Procedural Law (or Adjective Law) deals with the enforcement of law that is guided and regulated by the practice, procedure and machinery. This law is very important in administration of justice.
In general, all procedural laws are retrospective unless a legislature specifies so.
- Code of Civil Procedure, 1908
- Code of Criminal Procedure, 1973
- Indian Evidence Act, 1872
- Limitation Act, 1963
Related Cases / Recent Cases / Case Laws
- Barker v. St. Louis County, 340 Mo. 986, 104 S.W.2d 371, 377, 378, 379.: It is that law which prescribes method of enforcing rights or obtaining redress for their invasion; machinery for carrying on a suit.
- State v. Elmore, 179 La. 1057, 155 So. 896: As relating to crimes, that which provides or regulates the steps by which one who violates a criminal statute is punished.
- Saiyad Mohd vs Abdulla Habib, AIR 1988 SC 1624 and Sudhir G Angur vs M Sanjeev, AIR 2006 SC 351, the Supreme Court of India held that a procedural law is always subservient to the substantive law. Nothing can be given by a procedural law what is not sought to be given by a substantive law and nothing can be taken away by the procedural law what is given by substantive law... The court is bound to take notice of any change in law It is bound to administer the law as it was when the suit came up for hearing. It cannot refuse to assume jurisdiction by reason of the fact that it had no jurisdiction to entertain it when it was instituted.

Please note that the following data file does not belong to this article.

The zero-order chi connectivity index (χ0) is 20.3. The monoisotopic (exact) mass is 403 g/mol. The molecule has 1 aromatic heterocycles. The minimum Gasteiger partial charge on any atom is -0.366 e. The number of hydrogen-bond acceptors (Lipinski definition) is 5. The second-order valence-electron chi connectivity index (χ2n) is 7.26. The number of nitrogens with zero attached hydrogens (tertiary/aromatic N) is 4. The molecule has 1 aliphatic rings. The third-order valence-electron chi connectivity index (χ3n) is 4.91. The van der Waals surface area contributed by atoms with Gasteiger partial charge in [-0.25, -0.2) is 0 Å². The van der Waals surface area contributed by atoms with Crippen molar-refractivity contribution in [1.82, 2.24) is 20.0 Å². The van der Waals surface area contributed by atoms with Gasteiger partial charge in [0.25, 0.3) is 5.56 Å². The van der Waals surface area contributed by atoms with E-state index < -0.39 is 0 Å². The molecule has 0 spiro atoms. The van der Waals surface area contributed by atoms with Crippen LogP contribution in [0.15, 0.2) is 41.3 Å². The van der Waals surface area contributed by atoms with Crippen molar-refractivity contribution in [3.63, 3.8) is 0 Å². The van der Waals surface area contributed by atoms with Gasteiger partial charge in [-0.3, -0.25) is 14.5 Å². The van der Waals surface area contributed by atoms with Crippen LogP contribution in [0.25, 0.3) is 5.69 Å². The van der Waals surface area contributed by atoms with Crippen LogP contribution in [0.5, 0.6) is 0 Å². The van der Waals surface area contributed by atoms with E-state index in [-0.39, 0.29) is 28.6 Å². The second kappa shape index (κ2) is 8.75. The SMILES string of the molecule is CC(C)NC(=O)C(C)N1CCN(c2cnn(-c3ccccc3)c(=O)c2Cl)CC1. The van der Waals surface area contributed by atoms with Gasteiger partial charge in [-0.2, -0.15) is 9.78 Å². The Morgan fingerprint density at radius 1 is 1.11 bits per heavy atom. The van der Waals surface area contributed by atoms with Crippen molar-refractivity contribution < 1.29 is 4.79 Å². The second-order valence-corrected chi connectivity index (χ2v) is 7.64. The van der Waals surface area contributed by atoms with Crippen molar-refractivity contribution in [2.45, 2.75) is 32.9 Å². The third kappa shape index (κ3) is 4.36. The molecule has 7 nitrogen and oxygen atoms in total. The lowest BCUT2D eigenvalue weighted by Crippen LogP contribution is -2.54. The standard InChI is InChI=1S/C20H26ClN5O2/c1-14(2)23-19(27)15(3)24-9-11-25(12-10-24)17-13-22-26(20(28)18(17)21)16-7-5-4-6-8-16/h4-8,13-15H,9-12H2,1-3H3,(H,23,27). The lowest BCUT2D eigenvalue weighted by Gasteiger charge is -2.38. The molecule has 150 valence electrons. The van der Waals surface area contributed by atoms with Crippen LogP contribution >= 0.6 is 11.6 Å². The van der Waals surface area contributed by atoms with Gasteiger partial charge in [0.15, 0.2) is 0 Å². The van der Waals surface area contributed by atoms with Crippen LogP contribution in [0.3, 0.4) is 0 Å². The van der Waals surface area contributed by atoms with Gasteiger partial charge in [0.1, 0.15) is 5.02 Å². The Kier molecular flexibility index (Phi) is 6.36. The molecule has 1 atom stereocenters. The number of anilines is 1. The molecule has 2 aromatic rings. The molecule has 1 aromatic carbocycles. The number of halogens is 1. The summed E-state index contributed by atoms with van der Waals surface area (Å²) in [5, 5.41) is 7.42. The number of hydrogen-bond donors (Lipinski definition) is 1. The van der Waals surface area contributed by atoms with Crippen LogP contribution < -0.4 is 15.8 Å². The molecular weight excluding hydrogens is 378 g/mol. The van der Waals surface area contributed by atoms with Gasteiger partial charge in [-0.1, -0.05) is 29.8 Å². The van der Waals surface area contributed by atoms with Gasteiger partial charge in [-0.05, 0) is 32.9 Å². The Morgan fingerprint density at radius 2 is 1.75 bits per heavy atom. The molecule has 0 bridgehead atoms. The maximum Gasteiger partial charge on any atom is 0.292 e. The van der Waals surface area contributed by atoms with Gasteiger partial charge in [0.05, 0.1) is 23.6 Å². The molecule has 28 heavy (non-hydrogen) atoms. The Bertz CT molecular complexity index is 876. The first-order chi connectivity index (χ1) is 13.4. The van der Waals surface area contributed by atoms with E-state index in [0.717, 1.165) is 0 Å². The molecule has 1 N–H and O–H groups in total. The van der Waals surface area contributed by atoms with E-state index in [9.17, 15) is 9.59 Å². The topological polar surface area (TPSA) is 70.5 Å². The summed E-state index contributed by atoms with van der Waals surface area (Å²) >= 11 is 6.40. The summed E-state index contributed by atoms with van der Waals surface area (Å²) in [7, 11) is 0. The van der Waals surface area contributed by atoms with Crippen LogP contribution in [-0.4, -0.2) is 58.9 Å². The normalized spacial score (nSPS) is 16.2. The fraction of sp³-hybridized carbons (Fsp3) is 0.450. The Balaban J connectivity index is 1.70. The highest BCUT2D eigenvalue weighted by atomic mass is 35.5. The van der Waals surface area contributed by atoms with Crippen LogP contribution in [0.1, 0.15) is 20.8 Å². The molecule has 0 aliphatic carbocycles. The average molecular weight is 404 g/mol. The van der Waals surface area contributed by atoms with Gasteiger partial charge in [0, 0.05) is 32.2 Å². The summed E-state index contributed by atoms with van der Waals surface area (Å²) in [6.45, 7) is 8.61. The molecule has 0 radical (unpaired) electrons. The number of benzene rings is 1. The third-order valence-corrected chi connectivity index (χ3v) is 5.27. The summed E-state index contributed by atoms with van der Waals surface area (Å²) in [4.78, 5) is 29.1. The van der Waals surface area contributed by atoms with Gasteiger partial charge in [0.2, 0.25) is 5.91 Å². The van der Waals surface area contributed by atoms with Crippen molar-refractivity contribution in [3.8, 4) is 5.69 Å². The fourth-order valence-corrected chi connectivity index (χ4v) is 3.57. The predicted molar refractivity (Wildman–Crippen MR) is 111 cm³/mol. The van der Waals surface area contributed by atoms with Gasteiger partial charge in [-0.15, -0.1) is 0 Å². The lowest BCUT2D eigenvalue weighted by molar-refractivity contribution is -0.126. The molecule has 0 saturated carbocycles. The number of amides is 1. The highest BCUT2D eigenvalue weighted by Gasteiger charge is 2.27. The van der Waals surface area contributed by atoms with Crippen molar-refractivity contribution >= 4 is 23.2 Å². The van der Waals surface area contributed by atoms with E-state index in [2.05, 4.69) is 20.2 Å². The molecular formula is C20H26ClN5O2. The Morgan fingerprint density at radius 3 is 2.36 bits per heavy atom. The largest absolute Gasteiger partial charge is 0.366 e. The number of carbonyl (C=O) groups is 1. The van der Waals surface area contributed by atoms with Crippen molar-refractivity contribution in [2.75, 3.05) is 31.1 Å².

- Sreenath vs Rajesh, AIR 1998 SC 182:1998 (4) SCC 543: The function of the adjective law is to facilitate justice and further its ends. The provisions of procedural law should be interpreted liberally with the view to meet the ends of justice.
- Ganesh Trading Co vs Moji Ram, (1978) 2 SCC 91: While applying procedural law, a hyper-technical view should not be adopted by the court.
- State of Punjab vs Shamlal Murari: Supreme Court has laid down some principles related to interpretation of procedural law.